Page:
Ghana hits a roadblock as fiscal instability undermines growth


For a decade, Ghana powered ahead as it started pumping oil, won debt forgiveness, achieved coveted middle-income status and saw five years of economic growth above 8 per cent that made it the envy of other African nations.

Now it has hit a roadblock and Ghanaian officials are set to discuss new policy options at annual meetings with the International Monetary Fund (IMF) and the World Bank in Washington this week.

(WATCH VIDEO: The state of the Ghanaian economy)


Those meetings could also see Ghana explore some form of IMF financial support, Finance Minister Seth Terkper told the Reuters Africa Summit.

A weakening currency and a stubborn budget deficit are among problems that are starting to lower the country’s growth trajectory and spook investors.

Ordinary people are feeling the pinch not least as cuts to utility and fuel subsidy cuts last year, introduced by the government in a bid to reduce the deficit, helped push inflation to a four-year high of 14.5 per cent in March.

Traders at Markola market in Accra routinely travel to southern China for cheap goods, buying dollars on Ghana’s foreign exchange market and converting them to Chinese yuan to import everything from fake Armani jeans to kitchenware.

Those business trips are getting pricier because of a 14.6 per cent fall in the cedi currency this year caused by unmet demand for dollars for imports and fiscal instability.

“It’s very difficult these days. There’s no money in the system,” said trader Emmanuel Mensah.

“The petrol price increase is not helping and the dollar is just going up.”

Ghana’s economy grew 7.1 per cent last year, down from 8.8 per cent in 2012, according to government figures. The IMF estimated growth at 5.5 per cent in 2013 while the budget deficit stood at 10.8 per cent of gross domestic product.

“We are not really seeing Ghana now as the most dynamic economy on the continent,” said Carlos Lopes, Executive Secretary of the U.N. Economic Commission for Africa, adding that Ivory Coast and Sierra Leone were more active.

Economists say a radical shift in policy is required to get Ghana’s economy back on track. Without it, they warn that bond yields will rise towards 25 per cent, inflation will inch higher and the cedi will continue to slide.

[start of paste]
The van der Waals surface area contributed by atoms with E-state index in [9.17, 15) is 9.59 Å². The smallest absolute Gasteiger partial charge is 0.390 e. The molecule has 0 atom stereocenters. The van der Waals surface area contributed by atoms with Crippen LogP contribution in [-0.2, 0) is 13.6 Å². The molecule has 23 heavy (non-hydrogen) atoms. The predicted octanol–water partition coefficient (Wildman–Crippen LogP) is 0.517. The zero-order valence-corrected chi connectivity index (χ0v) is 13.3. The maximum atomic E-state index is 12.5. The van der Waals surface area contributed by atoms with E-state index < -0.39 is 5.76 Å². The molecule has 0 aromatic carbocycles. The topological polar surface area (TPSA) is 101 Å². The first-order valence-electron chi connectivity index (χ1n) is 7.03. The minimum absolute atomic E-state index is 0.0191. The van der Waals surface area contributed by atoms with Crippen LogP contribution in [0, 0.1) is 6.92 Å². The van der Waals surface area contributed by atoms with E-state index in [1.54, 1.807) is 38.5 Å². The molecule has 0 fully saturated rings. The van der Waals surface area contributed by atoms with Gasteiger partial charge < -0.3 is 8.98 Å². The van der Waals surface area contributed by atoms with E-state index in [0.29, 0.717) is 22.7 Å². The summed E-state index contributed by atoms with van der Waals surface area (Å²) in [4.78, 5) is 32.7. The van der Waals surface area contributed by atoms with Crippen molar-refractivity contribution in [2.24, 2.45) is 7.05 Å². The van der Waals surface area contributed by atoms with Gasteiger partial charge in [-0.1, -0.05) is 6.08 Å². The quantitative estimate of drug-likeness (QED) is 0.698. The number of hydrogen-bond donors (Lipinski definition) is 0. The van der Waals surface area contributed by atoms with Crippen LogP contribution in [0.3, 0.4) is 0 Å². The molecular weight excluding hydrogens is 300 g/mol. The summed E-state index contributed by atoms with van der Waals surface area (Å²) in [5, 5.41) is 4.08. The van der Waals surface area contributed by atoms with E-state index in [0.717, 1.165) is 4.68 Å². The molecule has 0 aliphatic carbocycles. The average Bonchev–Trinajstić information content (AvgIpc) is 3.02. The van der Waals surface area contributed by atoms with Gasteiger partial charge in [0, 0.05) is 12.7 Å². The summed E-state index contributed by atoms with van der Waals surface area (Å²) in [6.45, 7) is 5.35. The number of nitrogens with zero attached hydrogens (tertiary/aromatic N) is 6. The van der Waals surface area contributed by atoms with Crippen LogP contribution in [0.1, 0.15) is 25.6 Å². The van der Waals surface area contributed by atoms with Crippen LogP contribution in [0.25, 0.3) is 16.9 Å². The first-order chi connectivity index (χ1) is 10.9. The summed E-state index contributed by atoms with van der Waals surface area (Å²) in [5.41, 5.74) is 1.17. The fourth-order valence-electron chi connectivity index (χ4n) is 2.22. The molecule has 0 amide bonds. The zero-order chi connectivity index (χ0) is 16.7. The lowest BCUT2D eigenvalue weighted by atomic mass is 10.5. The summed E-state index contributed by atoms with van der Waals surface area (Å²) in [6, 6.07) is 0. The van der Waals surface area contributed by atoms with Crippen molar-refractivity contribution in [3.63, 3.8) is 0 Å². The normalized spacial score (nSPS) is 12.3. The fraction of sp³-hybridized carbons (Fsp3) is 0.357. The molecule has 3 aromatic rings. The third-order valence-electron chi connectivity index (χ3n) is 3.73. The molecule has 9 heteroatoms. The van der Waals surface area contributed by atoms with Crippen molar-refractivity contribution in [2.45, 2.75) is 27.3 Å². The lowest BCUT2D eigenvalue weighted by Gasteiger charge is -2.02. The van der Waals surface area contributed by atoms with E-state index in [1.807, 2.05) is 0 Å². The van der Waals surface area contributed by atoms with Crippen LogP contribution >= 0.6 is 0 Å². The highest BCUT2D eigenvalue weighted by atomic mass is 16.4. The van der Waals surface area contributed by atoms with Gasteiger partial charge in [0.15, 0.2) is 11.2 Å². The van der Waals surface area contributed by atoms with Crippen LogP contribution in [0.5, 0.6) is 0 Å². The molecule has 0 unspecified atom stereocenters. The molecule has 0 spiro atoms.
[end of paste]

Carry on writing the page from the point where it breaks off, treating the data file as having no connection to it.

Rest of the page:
The European Union held back around 64 million euros (88.8 million US dollars) in budget support in 2013, saying it doubted the credibility of the fiscal stabilization plan, and it is yet to disburse around 120 million euros available this year for the same purpose.

But it may not be easy to win public support for painful measures including a freeze in public sector wages that Terkper advocated in a major policy speech to parliament last week.

“One of the difficulties we’ve had, not only this government but also the previous government, is managing the expectations of Ghanaians,” President John Mahama told the Reuters Africa Summit this week.

“The general feeling was that as soon as Ghana started pumping oil all our problems were going to be solved.”

While Terkper favours a wage freeze, the Trades Union Congress (TUC) told Reuters it had asked the government for a 20 per cent wage hike. Unions staged pay strikes in 2013.

“They should not only consider the view of the ratings agencies and the markets. They should consider the views of Ghanaians, the people who live here,” Yaw Baah, deputy secretary general of the TUC, told Reuters.

Concerns about fiscal policy would matter less if Ghana was still beholden mainly to donors to fund its growth, but analysts say its debt is increasingly held by investors less tolerant of policy weakness.

Ghana has put a planned Eurobond, which could be worth up to 1 billion US dollars, on hold in a move economists said was driven by the high yields they would pay given concerns about the economy.

(READ MORE: Ghana’s Fiscal pressures could weigh on Eurobond pricing)


The country of 25 million is viewed as a role model in Africa because of its strong economy, which is based on exports of cocoa, gold and oil and is rooted in peaceful democracy.

Ministers say financial markets are not giving the government credit for cutting subsidies last year and argue that an interest rate rise and other measures to support the currency will work over time.

Unforeseen factors exacerbated fiscal weakness last year, they say, including a ruptured gas pipeline, falling commodity prices and a prolonged legal battle over a 2012 presidential election.

President Mahama said Ghana’s medium-term outlook is rosy as gold prices rise and oil output increases, bringing further revenue to government coffers. As more people join the middle class, consumer spending will also increase.

Terkper acknowledges the need to convince investors, however, and said the government will be discussing options with IMF and World Bank officials.

One person close to the policymaking process said the government could opt for a plan drawn up by the government that included short- and medium-term targets for spending and revenues but was effectively vetted by the IMF.

The government would probably unveil such a plan when parliament returns in May.

“We will be talking to them at this (week’s) meetings on various options, including possible assistance programmes,” Terkper said.

“We are committed to this ‘home grown’ programme and we believe it will work.” 

Economists say a key plank of the plan will be the one-year freeze on public sector wages.

Wage talks between the government and the TUC began in earnest a week ago in a conference room at the national stadium in Accra, but unions show no sign of backing down so far.

Baah said militancy among the TUC’s 500,000 members was at its highest level in years.

“We’ve told government we’ll never accept a pay freeze. Never … we’re prepared to fight and fight until we win,” he said.